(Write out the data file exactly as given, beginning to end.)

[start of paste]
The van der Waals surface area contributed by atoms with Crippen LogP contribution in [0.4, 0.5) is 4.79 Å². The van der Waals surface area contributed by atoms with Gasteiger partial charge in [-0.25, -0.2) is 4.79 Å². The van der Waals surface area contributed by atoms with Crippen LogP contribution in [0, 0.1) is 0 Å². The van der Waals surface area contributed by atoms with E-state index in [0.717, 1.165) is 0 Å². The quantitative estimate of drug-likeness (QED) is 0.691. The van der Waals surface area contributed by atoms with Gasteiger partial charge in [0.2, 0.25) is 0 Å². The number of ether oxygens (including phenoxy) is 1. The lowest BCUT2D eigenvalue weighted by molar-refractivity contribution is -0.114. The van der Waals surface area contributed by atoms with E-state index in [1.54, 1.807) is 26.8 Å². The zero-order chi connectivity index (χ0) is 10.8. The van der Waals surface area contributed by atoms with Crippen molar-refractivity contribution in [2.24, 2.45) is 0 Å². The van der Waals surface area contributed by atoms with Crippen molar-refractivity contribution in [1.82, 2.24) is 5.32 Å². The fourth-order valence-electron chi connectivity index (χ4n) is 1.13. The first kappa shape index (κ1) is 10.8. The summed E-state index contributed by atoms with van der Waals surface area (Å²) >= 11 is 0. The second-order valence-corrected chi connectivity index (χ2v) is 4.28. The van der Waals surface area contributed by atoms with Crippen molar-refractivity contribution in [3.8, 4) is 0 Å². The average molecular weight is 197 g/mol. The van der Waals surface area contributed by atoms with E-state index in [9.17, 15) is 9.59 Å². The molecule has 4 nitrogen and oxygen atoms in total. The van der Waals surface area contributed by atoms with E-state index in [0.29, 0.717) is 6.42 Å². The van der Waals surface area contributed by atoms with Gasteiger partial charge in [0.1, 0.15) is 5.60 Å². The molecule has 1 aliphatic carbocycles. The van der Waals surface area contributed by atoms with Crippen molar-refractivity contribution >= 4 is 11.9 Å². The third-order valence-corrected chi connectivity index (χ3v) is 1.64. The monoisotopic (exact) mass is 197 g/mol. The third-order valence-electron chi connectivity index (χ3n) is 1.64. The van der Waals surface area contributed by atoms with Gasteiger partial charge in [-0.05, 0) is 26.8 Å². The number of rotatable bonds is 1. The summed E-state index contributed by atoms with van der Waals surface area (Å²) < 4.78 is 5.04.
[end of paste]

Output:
The van der Waals surface area contributed by atoms with Crippen LogP contribution in [0.4, 0.5) is 4.79 Å². The van der Waals surface area contributed by atoms with Gasteiger partial charge in [-0.25, -0.2) is 4.79 Å². The van der Waals surface area contributed by atoms with Crippen LogP contribution in [0, 0.1) is 0 Å². The van der Waals surface area contributed by atoms with E-state index in [0.717, 1.165) is 0 Å². The quantitative estimate of drug-likeness (QED) is 0.691. The van der Waals surface area contributed by atoms with Gasteiger partial charge in [0.2, 0.25) is 0 Å². The number of ether oxygens (including phenoxy) is 1. The lowest BCUT2D eigenvalue weighted by molar-refractivity contribution is -0.114. The van der Waals surface area contributed by atoms with E-state index in [1.54, 1.807) is 26.8 Å². The zero-order chi connectivity index (χ0) is 10.8. The van der Waals surface area contributed by atoms with Crippen molar-refractivity contribution in [2.24, 2.45) is 0 Å². The van der Waals surface area contributed by atoms with Crippen molar-refractivity contribution in [1.82, 2.24) is 5.32 Å². The fourth-order valence-electron chi connectivity index (χ4n) is 1.13. The first kappa shape index (κ1) is 10.8. The summed E-state index contributed by atoms with van der Waals surface area (Å²) >= 11 is 0. The second-order valence-corrected chi connectivity index (χ2v) is 4.28. The van der Waals surface area contributed by atoms with Crippen molar-refractivity contribution in [3.8, 4) is 0 Å². The average molecular weight is 197 g/mol. The van der Waals surface area contributed by atoms with E-state index in [9.17, 15) is 9.59 Å². The molecule has 4 nitrogen and oxygen atoms in total. The van der Waals surface area contributed by atoms with E-state index in [0.29, 0.717) is 6.42 Å². The van der Waals surface area contributed by atoms with Gasteiger partial charge in [0.1, 0.15) is 5.60 Å². The molecule has 1 aliphatic carbocycles. The van der Waals surface area contributed by atoms with Crippen molar-refractivity contribution >= 4 is 11.9 Å². The third-order valence-corrected chi connectivity index (χ3v) is 1.64. The monoisotopic (exact) mass is 197 g/mol. The third-order valence-electron chi connectivity index (χ3n) is 1.64. The van der Waals surface area contributed by atoms with Gasteiger partial charge in [-0.05, 0) is 26.8 Å². The number of rotatable bonds is 1. The summed E-state index contributed by atoms with van der Waals surface area (Å²) < 4.78 is 5.04.